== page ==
Still trying to recover from the effects of a devastating 1995 stroke, Les McCann relaxed and put out a playful jazz/funk album with a cast of dozens that in some ways harkens back to some of his Atlantic sides from the 1970s. Unlike his other post-stroke albums, he doesn't play any keyboards here, leaving them in the hands of Ricky Peterson, with an emphasis on the Hammond B3. Rather, McCann is content just to sing and rap -- again, a throwback and fallback to records made a quarter-century before. At 66, McCann sounds considerably different -- older and a little shakier on the ballads, but still sly and willing. The grooves are OK in a minimally updated '70s funk manner, but the material, coming from a variety of sources, is rather ordinary as a whole. The guest celebs come in profusion to help out: singer Dianne Reeves sits in on the ho-hum Bill Withers big ballad "You Just Can't Smile It Away," Billy Preston pumps some swampy rhythm from his Wurlitzer electric piano and B3 into the semi-autobiographical "Tryin' to Make It Real," and "Funk It" is dominated by Maceo Parker's staccato alto sax and the acrobatic bass of Marcus Miller. The most poignant passage comes when the elder McCann sings a new lyric over an LP dub of his younger self's piano trio recording "The Truth," from the Pacific Jazz days, with Preston's soulful B3 and Bonnie Raitt on hand to alternate on vocals. It's almost like they're sharing a private moment in McCann's living room.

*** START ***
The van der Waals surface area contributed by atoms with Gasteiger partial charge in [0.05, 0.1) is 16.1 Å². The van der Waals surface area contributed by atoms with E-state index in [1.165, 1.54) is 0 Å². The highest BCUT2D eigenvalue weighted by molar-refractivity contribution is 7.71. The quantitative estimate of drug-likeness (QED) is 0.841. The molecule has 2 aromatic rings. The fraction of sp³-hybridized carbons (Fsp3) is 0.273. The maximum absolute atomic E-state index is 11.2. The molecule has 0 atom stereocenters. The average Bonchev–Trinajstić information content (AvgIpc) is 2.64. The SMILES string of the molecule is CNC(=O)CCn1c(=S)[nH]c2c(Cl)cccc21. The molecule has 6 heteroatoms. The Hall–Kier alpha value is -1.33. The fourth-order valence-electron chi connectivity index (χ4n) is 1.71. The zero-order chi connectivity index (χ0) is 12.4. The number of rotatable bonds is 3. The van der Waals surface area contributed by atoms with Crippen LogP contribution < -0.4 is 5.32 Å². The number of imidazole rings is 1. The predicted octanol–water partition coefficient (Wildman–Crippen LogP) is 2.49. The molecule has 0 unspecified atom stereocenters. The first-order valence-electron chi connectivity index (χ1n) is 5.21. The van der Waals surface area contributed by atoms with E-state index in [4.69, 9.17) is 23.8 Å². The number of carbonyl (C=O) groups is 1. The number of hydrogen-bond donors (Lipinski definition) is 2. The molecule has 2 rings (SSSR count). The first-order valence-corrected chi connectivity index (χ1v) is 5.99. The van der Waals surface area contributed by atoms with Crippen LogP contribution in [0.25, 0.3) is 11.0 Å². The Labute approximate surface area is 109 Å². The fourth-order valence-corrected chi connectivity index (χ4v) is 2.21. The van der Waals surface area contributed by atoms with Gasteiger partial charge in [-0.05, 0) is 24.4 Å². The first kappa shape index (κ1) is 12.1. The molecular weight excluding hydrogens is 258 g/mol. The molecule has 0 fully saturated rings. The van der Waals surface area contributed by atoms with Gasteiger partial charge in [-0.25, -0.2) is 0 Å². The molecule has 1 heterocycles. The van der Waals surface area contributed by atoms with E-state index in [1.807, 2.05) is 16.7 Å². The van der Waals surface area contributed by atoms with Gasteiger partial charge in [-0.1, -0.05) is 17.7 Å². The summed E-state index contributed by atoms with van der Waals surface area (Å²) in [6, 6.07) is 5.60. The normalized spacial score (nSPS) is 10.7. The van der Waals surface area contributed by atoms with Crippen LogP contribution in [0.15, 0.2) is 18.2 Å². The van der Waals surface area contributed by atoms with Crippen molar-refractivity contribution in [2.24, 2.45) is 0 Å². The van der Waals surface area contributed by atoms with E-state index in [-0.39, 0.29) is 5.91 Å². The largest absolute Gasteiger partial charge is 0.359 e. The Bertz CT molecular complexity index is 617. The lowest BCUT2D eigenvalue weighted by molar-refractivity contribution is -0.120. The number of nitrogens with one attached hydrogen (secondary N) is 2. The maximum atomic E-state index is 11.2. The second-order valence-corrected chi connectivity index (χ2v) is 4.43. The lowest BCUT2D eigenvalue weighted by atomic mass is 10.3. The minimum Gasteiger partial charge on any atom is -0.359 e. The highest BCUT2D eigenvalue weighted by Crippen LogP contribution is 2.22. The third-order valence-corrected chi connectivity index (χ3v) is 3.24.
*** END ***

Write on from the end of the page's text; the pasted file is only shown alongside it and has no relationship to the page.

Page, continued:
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AllMusic Review by Richard S. Ginell